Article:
LONDON: Thousands of Pakistanis and Kashmiris waving their respective flags protested outside the Indian High Commission in London on Thursday in support of the people of the occupied Jammu and Kashmir.
India’s decision to revoke special status for the portion of Kashmir it occupies, along with a communications blackout and curbs on movement, caused fury in Pakistan, which cut trade and transport links and expelled India’s envoy in retaliation.
Police were keeping a small counter-demonstration apart from the main protest.
Indian Prime Minister Narendra Modi delivered an Independence Day speech on Thursday that spotlighted his decision to remove the special rights of Kashmir among the bold moves of his second term.
Many of the London protesters had come to the capital from other English cities on specially chartered buses.
“We want to show our solidarity with our Kashmiri brothers,” said Amin Tahir, a British pensioner of Kashmiri origin who came from Birmingham on one of the coaches.
“Since 1947 Kashmir has been struggling to be free from India. Now Modi has changed the law by force to stop Kashmir’s autonomy,” he said.
On August 13, it was reported that London’s Metropolitan Police was on alert ahead of today’s major anti-Indian government protest in London. Prime Minister Imran Khan’s special adviser on overseas Pakistanis, Zulfi Bukhari, had earlier appealed to the diaspora to observe August 15 as ‘Black Day’. As part of Bukhari’s appeal, overseas Pakistanis had been requested to hold protests outside Indian embassies in their respective countries to show solidarity with the people of occupied Kashmir.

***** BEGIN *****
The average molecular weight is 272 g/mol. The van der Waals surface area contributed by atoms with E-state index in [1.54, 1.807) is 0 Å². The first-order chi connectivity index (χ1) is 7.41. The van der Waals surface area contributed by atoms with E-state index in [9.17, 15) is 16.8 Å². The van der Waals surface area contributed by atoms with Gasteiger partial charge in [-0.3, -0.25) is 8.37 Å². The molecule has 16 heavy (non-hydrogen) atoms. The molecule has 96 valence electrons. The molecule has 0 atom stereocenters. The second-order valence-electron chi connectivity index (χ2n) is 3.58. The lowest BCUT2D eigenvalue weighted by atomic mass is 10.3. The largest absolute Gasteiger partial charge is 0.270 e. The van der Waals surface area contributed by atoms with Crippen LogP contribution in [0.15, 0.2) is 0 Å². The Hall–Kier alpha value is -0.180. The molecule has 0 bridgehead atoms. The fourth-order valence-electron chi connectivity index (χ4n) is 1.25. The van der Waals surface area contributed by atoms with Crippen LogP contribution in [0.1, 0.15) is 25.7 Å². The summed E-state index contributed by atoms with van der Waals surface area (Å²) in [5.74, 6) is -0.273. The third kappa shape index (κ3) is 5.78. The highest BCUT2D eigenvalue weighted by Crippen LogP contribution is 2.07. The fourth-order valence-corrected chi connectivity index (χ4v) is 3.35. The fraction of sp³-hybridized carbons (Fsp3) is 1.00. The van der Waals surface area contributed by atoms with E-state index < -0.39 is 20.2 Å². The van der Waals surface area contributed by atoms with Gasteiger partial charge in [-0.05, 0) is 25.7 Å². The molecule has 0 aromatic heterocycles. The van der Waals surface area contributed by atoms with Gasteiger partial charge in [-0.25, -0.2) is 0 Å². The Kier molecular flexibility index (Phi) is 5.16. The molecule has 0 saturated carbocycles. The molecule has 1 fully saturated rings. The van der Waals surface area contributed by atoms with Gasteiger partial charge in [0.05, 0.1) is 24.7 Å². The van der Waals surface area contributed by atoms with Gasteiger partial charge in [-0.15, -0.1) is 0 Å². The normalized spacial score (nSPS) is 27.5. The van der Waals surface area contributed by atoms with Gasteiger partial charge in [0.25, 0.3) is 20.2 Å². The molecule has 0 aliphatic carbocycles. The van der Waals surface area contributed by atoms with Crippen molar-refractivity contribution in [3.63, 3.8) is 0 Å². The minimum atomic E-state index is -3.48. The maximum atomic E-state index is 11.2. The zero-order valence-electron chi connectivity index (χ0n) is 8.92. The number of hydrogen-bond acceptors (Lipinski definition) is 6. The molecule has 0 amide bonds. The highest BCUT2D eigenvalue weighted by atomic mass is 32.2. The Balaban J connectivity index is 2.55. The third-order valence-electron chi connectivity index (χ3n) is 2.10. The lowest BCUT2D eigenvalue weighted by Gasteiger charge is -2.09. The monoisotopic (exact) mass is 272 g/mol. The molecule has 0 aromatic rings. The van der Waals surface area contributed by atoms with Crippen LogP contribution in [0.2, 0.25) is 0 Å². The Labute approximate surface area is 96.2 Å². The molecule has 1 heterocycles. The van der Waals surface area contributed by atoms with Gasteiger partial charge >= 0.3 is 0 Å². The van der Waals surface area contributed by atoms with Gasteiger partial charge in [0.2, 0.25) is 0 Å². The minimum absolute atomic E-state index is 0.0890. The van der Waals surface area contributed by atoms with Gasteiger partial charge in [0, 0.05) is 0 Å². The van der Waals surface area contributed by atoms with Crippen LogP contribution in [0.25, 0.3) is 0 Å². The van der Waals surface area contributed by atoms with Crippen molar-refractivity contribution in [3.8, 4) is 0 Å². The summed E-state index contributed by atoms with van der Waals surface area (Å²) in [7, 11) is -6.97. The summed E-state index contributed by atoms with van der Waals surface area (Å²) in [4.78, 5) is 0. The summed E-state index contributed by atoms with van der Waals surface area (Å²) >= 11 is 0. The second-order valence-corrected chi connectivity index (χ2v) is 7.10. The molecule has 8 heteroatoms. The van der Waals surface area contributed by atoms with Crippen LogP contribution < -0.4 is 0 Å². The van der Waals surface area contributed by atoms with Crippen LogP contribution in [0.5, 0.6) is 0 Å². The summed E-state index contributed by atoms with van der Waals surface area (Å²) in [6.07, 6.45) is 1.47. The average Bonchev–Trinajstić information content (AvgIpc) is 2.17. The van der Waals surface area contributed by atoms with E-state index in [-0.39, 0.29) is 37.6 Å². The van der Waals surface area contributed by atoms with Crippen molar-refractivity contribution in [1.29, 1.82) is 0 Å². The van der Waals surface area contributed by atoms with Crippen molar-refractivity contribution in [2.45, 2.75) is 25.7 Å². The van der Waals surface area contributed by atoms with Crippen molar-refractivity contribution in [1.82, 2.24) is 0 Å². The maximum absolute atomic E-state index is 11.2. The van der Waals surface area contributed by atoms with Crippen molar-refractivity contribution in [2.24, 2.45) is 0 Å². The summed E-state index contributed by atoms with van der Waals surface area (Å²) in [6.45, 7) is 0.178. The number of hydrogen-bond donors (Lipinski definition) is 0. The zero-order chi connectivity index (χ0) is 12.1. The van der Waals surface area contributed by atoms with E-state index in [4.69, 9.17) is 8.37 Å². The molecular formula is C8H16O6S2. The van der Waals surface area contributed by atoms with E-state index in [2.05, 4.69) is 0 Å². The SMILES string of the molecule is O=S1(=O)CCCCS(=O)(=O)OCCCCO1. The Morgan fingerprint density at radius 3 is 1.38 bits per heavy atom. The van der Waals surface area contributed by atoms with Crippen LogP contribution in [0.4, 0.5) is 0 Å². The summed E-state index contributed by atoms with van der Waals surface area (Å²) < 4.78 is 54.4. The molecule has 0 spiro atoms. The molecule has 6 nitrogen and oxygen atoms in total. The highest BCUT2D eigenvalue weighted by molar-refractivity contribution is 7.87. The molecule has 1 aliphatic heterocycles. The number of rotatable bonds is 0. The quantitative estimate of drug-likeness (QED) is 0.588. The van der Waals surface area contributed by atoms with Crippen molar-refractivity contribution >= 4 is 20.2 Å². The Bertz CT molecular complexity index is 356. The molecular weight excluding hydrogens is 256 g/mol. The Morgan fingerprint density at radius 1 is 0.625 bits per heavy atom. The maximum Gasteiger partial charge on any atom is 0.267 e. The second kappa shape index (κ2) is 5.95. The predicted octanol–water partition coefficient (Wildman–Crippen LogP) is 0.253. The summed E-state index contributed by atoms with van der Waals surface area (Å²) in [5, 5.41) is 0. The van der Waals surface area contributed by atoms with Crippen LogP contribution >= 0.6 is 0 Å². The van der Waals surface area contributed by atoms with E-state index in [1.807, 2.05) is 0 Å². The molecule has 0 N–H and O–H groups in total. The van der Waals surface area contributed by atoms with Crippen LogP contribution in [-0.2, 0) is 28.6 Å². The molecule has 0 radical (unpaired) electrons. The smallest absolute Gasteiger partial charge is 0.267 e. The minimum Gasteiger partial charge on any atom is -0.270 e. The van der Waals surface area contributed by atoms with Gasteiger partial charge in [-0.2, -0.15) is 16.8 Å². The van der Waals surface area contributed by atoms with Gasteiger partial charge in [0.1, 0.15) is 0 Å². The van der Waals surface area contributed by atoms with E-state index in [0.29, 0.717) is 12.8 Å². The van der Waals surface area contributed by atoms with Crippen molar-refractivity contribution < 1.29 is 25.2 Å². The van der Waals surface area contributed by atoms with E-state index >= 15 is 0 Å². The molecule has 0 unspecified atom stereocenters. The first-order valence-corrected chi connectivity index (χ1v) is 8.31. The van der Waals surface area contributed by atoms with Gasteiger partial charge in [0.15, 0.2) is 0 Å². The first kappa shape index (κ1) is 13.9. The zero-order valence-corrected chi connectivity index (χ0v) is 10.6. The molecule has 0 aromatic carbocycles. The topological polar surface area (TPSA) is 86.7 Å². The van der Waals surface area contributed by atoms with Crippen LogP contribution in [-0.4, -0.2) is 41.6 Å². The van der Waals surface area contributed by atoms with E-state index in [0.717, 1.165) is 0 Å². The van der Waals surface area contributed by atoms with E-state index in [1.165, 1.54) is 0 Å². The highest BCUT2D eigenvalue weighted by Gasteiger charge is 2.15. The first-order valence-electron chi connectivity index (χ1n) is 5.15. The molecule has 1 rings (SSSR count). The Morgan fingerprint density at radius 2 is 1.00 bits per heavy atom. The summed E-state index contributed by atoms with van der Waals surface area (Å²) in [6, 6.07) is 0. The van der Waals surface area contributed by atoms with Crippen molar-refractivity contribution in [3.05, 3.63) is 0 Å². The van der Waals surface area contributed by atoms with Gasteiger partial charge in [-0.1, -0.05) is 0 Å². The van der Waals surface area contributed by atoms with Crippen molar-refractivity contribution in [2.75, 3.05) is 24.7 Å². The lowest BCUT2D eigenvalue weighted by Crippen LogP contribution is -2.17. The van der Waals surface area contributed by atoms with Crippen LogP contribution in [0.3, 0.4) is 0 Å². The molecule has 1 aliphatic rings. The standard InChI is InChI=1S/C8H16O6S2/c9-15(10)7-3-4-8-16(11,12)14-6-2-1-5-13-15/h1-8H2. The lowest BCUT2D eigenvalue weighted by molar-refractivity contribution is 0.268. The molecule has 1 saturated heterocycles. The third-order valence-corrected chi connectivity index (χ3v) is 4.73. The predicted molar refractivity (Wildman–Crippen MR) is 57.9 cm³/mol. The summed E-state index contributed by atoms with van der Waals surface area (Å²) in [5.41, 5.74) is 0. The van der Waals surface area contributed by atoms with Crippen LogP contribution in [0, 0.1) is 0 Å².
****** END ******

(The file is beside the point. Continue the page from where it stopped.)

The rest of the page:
A Scotland Yard spokesperson had said Tuesday the forces were aware of the planned protest at noon on 15 August and had security arrangements in place. While Intelligence reports had suggested that the number of protestors would be in thousands, police refused to discuss the number of officers on duty.
A source, however, had revealed that over 200 police officers would be on duty to maintain the crowd and prevent any road blockings and clashes.
The 15 August protest was said to be joined by the diaspora from all political parties, uniting them — rarely — for the issue of Kashmir. Two pro-Khalistan Sikh groups and secular Indian organisations had also announced their plan to attend the protest.
In a statement, Bukhari had said it was a moral obligation of everyone to speak up for the Kashmiri brothers and sisters living in the challenging circumstances under the Nazi-like regime of Indian Prime Minister Narendra Modi.
Pro-Modi Indian groups, on the other hand, had initially announced to hold a counter-demonstration but changed their plans after realising that pro-Kashmir protestors would be huge in numbers and things could spiral out of control.